Beryllium isotopes have provided a useful tool in the field of geochronology and geomorphology over the last 25 years. The amount of cosmogenic meteoric 10Be and native 9Be absorbed to soils often scales with the residence time and chemical weathering of sediments in a landscape, respectively. Thus, the concentrations in river sediment may be used to quantify the denudation of specific watersheds. When deposited in ocean sediment, these concentrations are thought to record the history of denudation on Earth over the last ~10 Ma. The use of both isotopes often relies on the premise of beryllium retention to sediment surfaces in order to preserve a landscape's erosion and weathering signature. Changes in setting, en route from the soil to fluvial system to the ocean, can cause beryllium desorption and may preclude some applications of the 10Be/9Be system. Four mechanisms were tested to determine the desorption potential of beryllium including a reduction in pH, an increase in ionic strength and complexation with soluble organic and inorganic species. These processes have the potential to mobilize beryllium into solution. For example, by both reducing the pH and increasing the ionic strength, competition for adsorption sites increases, potentially liberating beryllium from the sediment surface. In addition, organic and inorganic ligands can complex beryllium causing it to become mobilized. To determine which of these alterations influence beryllium desorption and to quantify the effect, we prepared separate solutions of beryllium bound to minerals and organic compounds and measured beryllium concentrations in solution before and after adjusting the pH, ionic strength, and changing inorganic and organic ligand concentrations. We conclude from our observations that overall, beryllium sorbed to organic compounds was more resistant to desorption relative to mineral-associated beryllium. Among the methods tested, a reduction in pH resulted in the greatest amount of

  8. Study of tritium desorption by energetic ion bombardment from tungsten material

    NASA Astrophysics Data System (ADS)

    Kato, Shuichi; Ito, Atsushi M.; Takayama, Arimichi; Sasao, Mamiko; Wada, Motoi; Nakamura, Hiroaki

    2016-01-01

    To solve the problem of tritium retention in a nuclear fusion reactor, the removal of hydrogen isotopes retained in a tungsten material by exposure to the other hydrogen isotope plasma was investigated. We proposed the balance equation between the absorption and desorption of the hydrogen isotope atoms in the tungsten material. Absorption ratio and desorption yield were calculated by binary collision approximation simulation. Simulation results showed that desorption yield was proportional to the concentration of the retained hydrogen isotope. Therefore, the decrease in the retained hydrogen isotope atoms by hydrogen plasma irradiation can be regarded as approximately exponential decay. The decay rate in the case that retained deuterium atoms are removed by light hydrogen irradiation was two thirds of the decay rate in the case that retained tritium atoms are removed by deuterium irradiation.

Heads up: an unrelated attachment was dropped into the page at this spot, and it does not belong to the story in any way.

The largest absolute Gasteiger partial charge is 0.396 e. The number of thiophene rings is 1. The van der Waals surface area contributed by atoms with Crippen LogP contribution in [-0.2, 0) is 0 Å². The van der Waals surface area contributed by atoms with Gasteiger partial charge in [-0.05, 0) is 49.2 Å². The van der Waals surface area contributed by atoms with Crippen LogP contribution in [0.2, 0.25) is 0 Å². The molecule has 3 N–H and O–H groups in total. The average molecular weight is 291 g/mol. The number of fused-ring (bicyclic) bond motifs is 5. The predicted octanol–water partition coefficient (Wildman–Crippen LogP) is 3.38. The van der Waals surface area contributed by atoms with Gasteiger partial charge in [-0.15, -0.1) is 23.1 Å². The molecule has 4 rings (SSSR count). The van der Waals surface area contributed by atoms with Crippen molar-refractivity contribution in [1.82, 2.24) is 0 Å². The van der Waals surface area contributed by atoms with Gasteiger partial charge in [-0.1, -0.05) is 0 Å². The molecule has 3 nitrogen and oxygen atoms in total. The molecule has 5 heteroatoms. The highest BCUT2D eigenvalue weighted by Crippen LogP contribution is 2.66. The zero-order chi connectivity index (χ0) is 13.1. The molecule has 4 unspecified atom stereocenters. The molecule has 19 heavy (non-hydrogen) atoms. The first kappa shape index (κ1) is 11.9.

9. Sorption-desorption of aminocyclopyrachlor in selected Brazilian soils

    Technology Transfer Automated Retrieval System (TEKTRAN)

    Aminocyclopyrachlor sorption and desorption was investigated in 14 soils from Brazil, representing a range of pH, and organic carbon (OC) and clay contents. Sorption kinetics demonstrated that soil-solution equilibrium was attained in a 24-h period. Freundlich equation adequately described behavior ...

  10. Sorption-desorption of indaziflam in selected agricultural soils

    Technology Transfer Automated Retrieval System (TEKTRAN)

    Sorption and desorption of indaziflam in 6 soils from Brazil and 3 soils from the USA, with different physical chemical properties, were investigated using the batch equilibration method. Sorption kinetics demonstrated that soil-solution equilibrium was attained in a 24-h period. The Freundlich equa...

  11. Mechanism of CO 2 hydrogenation over Cu/ZrO 2(2̅12) interface from first-principles kinetics Monte Carlo simulations

    NASA Astrophysics Data System (ADS)

    Hong, Qi-Jun; Liu, Zhi-Pan

    2010-10-01